December 11, 2018
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Manufacturer: Creative
Min OS X: Not Supported


Sound Blaster Live!
April 30, 2001 | Jason Sims
Pages:12345

Deus EAX
The first game to support EAX on the Mac is one of the finest games ever made--Deus Ex. An EAX-enhanced version of the full game is included in the Sound Blaster Live! package--an especially good deal if you don't already own the game.

The EAX enhancements in Deus Ex are pretty basic. Cutscene conversations use the reverb capability of the EMU10K1 processor that is the heart of the Sound Blaster's capabilities (we'll talk more about the EMU10K1 later). Reverb happens when sound waves hit something solid (like a wall) and bounce back towards you--some people call it echo. Typically it is used to simulate some type of environment. The reverb used in Deus Ex makes it sound like you are talking in some type of hall; it sounds good, but the exact same type of reverb is used uniformly throughout the game--one that is not really appropriate for most of the scenes in which conversations occur, so the effect is not convincing. Using different types of reverb throughout the game to simulate the right type of environment for the place in which each conversation takes place would have been cooler.

Deus Ex benefits more from the other major enhancement provided by EAX--localized sound. Localization is the heart of surround sound. In Deus Ex, you can hear footsteps behind you and to the right; without the Sound Blaster, you can only differentiate between left and right. This feature helps greatly when you are planning an attack on enemies you can't see. It makes the whole experience a lot more three-dimensional.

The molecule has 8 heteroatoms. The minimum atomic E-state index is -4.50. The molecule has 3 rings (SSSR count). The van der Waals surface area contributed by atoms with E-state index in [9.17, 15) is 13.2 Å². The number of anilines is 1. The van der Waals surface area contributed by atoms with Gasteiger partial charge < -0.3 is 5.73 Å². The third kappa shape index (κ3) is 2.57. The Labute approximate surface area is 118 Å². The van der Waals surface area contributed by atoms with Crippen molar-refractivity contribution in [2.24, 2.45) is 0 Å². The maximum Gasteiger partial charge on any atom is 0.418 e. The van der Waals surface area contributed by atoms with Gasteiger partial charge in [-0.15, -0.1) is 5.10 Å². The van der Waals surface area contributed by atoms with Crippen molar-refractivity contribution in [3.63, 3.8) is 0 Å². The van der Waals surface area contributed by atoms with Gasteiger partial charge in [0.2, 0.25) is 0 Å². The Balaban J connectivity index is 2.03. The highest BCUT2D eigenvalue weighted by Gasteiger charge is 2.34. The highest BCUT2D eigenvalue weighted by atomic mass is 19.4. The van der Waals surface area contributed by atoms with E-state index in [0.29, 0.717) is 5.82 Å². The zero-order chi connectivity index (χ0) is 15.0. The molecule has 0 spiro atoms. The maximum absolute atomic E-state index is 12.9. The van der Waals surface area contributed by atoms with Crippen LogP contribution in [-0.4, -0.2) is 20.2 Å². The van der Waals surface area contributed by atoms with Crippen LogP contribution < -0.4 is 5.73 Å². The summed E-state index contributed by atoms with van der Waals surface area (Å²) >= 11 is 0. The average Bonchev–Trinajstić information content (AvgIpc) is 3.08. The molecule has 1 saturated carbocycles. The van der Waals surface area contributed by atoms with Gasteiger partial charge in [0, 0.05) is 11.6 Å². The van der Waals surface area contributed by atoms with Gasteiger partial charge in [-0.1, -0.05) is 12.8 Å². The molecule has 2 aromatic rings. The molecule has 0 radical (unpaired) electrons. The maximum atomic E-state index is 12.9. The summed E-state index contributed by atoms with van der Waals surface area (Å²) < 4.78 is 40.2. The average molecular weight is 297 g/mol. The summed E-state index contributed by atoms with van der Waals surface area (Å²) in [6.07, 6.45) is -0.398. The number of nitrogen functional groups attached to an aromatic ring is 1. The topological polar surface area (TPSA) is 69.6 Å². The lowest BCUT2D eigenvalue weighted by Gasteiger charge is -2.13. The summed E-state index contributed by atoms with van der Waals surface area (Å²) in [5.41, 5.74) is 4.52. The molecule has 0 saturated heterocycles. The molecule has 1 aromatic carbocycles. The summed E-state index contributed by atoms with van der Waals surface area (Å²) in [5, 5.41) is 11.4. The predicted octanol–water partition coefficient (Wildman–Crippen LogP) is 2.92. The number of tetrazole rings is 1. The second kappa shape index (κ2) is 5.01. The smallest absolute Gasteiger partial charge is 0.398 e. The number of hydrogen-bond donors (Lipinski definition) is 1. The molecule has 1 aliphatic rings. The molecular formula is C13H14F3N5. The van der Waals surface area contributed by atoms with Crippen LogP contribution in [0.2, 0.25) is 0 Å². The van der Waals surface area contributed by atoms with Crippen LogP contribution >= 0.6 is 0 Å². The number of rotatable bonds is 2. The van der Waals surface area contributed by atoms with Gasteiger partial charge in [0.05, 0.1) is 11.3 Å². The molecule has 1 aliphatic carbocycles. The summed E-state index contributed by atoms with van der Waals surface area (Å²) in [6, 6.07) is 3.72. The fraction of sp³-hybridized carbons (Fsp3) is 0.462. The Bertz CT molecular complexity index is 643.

Future games will benefit a lot more from the use of EAX and OpenAL. Westlake is working on an OpenAL version of Unreal Tournament as I write this review, which should be released in the very near future. It is expected to make greater use of the audio enhancing capabilities of the Sound Blaster than Deus Ex does. An OpenAL version of Rune will likely follow, since it is also based on the Unreal Tournament engine. An increasing number of PC games support audio enhancement technologies; Mac users can expect these features to be included in the Mac versions of these games in the future.

To summarize, the card's main benefits to games include the use of different types of reverb to simulate various environments, and surround sound--the ability to place sounds in specific locations around your head. Reverb can be used to make footsteps echo down a hall, a gunshot ring in a large, open warehouse, or even muffle sounds when you dive underwater. It adds another level of realism to your gaming experience--one whose full benefits are not yet apparent.

Games that do not specifically take advantage of OpenAL or EAX can still benefit from the card's capabilities. Enable the EAX reverb effect of your choice before starting up a game, and all of its sounds will be enhanced with the effect. The reverbs are most effective in 3D games, in that they add depth to the sound. The "Generic" setting works well in many games.



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